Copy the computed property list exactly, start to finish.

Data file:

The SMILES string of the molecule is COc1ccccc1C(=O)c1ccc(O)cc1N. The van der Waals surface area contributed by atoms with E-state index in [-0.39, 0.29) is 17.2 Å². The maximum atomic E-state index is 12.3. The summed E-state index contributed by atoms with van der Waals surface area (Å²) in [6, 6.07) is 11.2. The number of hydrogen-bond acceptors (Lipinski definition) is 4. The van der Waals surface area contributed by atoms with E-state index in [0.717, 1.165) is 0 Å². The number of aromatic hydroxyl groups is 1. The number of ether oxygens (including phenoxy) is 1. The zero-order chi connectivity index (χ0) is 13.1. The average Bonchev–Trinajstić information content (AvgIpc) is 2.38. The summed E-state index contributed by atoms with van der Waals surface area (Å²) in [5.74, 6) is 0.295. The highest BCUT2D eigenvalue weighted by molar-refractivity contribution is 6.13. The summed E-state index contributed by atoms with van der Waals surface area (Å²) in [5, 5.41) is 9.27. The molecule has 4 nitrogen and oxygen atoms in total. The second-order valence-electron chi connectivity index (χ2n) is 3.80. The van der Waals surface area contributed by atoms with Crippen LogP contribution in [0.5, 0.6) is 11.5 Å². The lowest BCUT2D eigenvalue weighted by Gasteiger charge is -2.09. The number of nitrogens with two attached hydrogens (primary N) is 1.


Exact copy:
The SMILES string of the molecule is COc1ccccc1C(=O)c1ccc(O)cc1N. The van der Waals surface area contributed by atoms with E-state index in [-0.39, 0.29) is 17.2 Å². The maximum atomic E-state index is 12.3. The summed E-state index contributed by atoms with van der Waals surface area (Å²) in [6, 6.07) is 11.2. The number of hydrogen-bond acceptors (Lipinski definition) is 4. The van der Waals surface area contributed by atoms with E-state index in [0.717, 1.165) is 0 Å². The number of aromatic hydroxyl groups is 1. The number of ether oxygens (including phenoxy) is 1. The zero-order chi connectivity index (χ0) is 13.1. The average Bonchev–Trinajstić information content (AvgIpc) is 2.38. The summed E-state index contributed by atoms with van der Waals surface area (Å²) in [5.74, 6) is 0.295. The highest BCUT2D eigenvalue weighted by molar-refractivity contribution is 6.13. The summed E-state index contributed by atoms with van der Waals surface area (Å²) in [5, 5.41) is 9.27. The molecule has 4 nitrogen and oxygen atoms in total. The second-order valence-electron chi connectivity index (χ2n) is 3.80. The van der Waals surface area contributed by atoms with Crippen LogP contribution in [0.5, 0.6) is 11.5 Å². The lowest BCUT2D eigenvalue weighted by Gasteiger charge is -2.09. The number of nitrogens with two attached hydrogens (primary N) is 1.